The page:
For Nermine, the process of making art is related to the movement of the body, and she feels she must use her whole body to make something. Since she left France, however, she finds that she is moving less and less.
Movement is mainly why she is interested in urban construction, the workers and the process of deconstruction that has to happen before construction can settle in. She observes these sites obsessively, watching from her window the tremendous machinery and its operators clocking in everyday, only to disappear once the project is complete.
When it comes to painting, Nermine always has trouble knowing when to stop adding layers. It is difficult for her to explain, but she says she begins with a sensation and can only stop once it is felt again. It is difficult for her to look at something she has made that she is unhappy with — it feels unfinished. There are two sculptures that are facing the wall in a corner of her studio, as if they were being punished for not evoking the sensation they were intended to produce. She keeps adding layers of gypsum, but unless she manages to change the sculptures somehow, she will not use them.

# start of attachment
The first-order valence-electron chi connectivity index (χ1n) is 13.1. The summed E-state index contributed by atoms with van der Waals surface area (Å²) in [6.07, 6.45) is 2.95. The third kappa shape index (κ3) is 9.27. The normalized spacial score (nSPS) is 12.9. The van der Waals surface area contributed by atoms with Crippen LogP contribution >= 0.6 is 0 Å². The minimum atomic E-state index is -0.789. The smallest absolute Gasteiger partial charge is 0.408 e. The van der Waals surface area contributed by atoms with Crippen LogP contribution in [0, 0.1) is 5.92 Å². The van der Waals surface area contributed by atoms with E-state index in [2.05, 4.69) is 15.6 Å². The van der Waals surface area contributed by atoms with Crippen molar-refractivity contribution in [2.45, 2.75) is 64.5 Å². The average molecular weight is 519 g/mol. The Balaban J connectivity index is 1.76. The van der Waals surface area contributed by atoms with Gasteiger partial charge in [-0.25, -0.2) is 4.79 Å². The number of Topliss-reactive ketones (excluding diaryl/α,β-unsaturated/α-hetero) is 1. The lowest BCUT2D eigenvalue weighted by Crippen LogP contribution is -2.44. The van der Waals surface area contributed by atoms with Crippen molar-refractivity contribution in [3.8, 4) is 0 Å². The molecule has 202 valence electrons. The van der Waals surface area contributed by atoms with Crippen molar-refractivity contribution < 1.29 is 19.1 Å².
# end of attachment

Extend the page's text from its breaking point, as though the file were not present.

Now that Nermine is back to working from home, she is slightly apprehensive about feeling claustrophobic again. Although moving all the work was a strenuous task, seeing it now in her apartment, on her working table, is allowing her to envision different possibilities, as well.
She is considering teaching again, and expresses the wish to start making some real money. She wants to live between places and have Egypt serve as her home base. She does not want to go back to Paris, but she can imagine herself living between Egypt and Iceland, or somewhere that has nothing to do with anything she knows, someplace where there are no potatoes.
All photographs by the author.
Mada will be publishing one part of Shehab Awad’s artists’ studios project each month. This project was carried out in the framework of MHWLN, a research and writing group dedicated to the history of contemporary art in Egypt.